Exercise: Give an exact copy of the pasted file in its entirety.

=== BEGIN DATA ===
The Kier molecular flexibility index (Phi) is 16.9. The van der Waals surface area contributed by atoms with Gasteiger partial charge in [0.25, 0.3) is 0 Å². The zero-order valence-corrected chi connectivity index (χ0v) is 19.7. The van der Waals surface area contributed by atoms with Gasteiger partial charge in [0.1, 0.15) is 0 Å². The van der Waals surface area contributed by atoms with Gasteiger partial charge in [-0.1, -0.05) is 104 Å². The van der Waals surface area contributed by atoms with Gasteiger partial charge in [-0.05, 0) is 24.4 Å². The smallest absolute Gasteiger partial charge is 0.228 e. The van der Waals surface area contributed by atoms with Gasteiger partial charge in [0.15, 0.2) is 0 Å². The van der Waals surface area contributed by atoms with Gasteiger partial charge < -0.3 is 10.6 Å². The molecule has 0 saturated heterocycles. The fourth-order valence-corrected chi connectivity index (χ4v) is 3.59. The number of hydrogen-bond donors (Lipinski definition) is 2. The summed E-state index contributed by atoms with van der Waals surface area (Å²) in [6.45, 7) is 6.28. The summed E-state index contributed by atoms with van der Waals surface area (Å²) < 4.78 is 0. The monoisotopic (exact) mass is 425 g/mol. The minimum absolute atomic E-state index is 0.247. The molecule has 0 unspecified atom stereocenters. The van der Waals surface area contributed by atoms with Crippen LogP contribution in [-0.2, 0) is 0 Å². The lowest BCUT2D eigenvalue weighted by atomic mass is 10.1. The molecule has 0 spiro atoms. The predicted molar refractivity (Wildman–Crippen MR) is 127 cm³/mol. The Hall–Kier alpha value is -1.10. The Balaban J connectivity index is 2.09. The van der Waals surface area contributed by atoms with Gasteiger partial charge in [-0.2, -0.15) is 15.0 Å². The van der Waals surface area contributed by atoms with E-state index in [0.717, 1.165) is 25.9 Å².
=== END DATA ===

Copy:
The Kier molecular flexibility index (Phi) is 16.9. The van der Waals surface area contributed by atoms with Gasteiger partial charge in [0.25, 0.3) is 0 Å². The zero-order valence-corrected chi connectivity index (χ0v) is 19.7. The van der Waals surface area contributed by atoms with Gasteiger partial charge in [0.1, 0.15) is 0 Å². The van der Waals surface area contributed by atoms with Gasteiger partial charge in [-0.1, -0.05) is 104 Å². The van der Waals surface area contributed by atoms with Gasteiger partial charge in [-0.05, 0) is 24.4 Å². The smallest absolute Gasteiger partial charge is 0.228 e. The van der Waals surface area contributed by atoms with Gasteiger partial charge in [0.15, 0.2) is 0 Å². The van der Waals surface area contributed by atoms with Gasteiger partial charge < -0.3 is 10.6 Å². The molecule has 0 saturated heterocycles. The fourth-order valence-corrected chi connectivity index (χ4v) is 3.59. The number of hydrogen-bond donors (Lipinski definition) is 2. The summed E-state index contributed by atoms with van der Waals surface area (Å²) in [6.45, 7) is 6.28. The summed E-state index contributed by atoms with van der Waals surface area (Å²) < 4.78 is 0. The monoisotopic (exact) mass is 425 g/mol. The minimum absolute atomic E-state index is 0.247. The molecule has 0 unspecified atom stereocenters. The van der Waals surface area contributed by atoms with Crippen LogP contribution in [-0.2, 0) is 0 Å². The lowest BCUT2D eigenvalue weighted by atomic mass is 10.1. The molecule has 0 spiro atoms. The predicted molar refractivity (Wildman–Crippen MR) is 127 cm³/mol. The Hall–Kier alpha value is -1.10. The Balaban J connectivity index is 2.09. The van der Waals surface area contributed by atoms with Gasteiger partial charge in [-0.2, -0.15) is 15.0 Å². The van der Waals surface area contributed by atoms with E-state index in [0.717, 1.165) is 25.9 Å².